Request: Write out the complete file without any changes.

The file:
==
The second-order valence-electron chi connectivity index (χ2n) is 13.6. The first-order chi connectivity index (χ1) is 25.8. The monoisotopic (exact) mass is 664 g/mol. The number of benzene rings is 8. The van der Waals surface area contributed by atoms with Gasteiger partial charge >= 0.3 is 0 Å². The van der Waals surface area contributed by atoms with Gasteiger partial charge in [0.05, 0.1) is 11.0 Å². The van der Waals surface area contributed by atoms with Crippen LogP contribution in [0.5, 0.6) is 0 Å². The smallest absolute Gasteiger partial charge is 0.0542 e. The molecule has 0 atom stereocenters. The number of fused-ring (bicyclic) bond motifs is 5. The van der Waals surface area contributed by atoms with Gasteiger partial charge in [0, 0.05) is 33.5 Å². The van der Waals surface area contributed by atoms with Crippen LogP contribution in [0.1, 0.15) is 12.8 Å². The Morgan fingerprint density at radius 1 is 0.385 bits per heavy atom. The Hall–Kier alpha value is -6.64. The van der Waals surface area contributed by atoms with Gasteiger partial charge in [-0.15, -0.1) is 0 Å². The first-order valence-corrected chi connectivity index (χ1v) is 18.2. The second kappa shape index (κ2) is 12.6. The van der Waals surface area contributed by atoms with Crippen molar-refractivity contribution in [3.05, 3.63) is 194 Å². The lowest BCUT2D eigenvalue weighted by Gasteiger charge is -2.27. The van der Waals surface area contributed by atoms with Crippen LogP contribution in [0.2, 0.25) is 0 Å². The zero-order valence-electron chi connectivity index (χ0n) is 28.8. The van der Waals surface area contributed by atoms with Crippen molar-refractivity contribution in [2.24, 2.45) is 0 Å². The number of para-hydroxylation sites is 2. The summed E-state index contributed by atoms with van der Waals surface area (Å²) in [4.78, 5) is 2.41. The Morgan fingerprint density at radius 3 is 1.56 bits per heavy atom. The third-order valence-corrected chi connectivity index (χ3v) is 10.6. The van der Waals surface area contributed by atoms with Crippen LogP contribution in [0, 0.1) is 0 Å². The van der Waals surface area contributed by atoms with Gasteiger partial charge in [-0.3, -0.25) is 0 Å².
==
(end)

The second-order valence-electron chi connectivity index (χ2n) is 13.6. The first-order chi connectivity index (χ1) is 25.8. The monoisotopic (exact) mass is 664 g/mol. The number of benzene rings is 8. The van der Waals surface area contributed by atoms with Gasteiger partial charge >= 0.3 is 0 Å². The van der Waals surface area contributed by atoms with Gasteiger partial charge in [0.05, 0.1) is 11.0 Å². The van der Waals surface area contributed by atoms with Crippen LogP contribution in [0.5, 0.6) is 0 Å². The smallest absolute Gasteiger partial charge is 0.0542 e. The molecule has 0 atom stereocenters. The number of fused-ring (bicyclic) bond motifs is 5. The van der Waals surface area contributed by atoms with Gasteiger partial charge in [0, 0.05) is 33.5 Å². The van der Waals surface area contributed by atoms with Crippen LogP contribution in [0.1, 0.15) is 12.8 Å². The Morgan fingerprint density at radius 1 is 0.385 bits per heavy atom. The Hall–Kier alpha value is -6.64. The van der Waals surface area contributed by atoms with Gasteiger partial charge in [-0.15, -0.1) is 0 Å². The first-order valence-corrected chi connectivity index (χ1v) is 18.2. The second kappa shape index (κ2) is 12.6. The van der Waals surface area contributed by atoms with Crippen molar-refractivity contribution in [3.05, 3.63) is 194 Å². The lowest BCUT2D eigenvalue weighted by Gasteiger charge is -2.27. The van der Waals surface area contributed by atoms with Crippen LogP contribution in [0.2, 0.25) is 0 Å². The zero-order valence-electron chi connectivity index (χ0n) is 28.8. The van der Waals surface area contributed by atoms with Crippen molar-refractivity contribution in [2.24, 2.45) is 0 Å². The number of para-hydroxylation sites is 2. The summed E-state index contributed by atoms with van der Waals surface area (Å²) in [4.78, 5) is 2.41. The Morgan fingerprint density at radius 3 is 1.56 bits per heavy atom. The third-order valence-corrected chi connectivity index (χ3v) is 10.6. The van der Waals surface area contributed by atoms with Crippen LogP contribution in [0, 0.1) is 0 Å². The van der Waals surface area contributed by atoms with Gasteiger partial charge in [-0.3, -0.25) is 0 Å².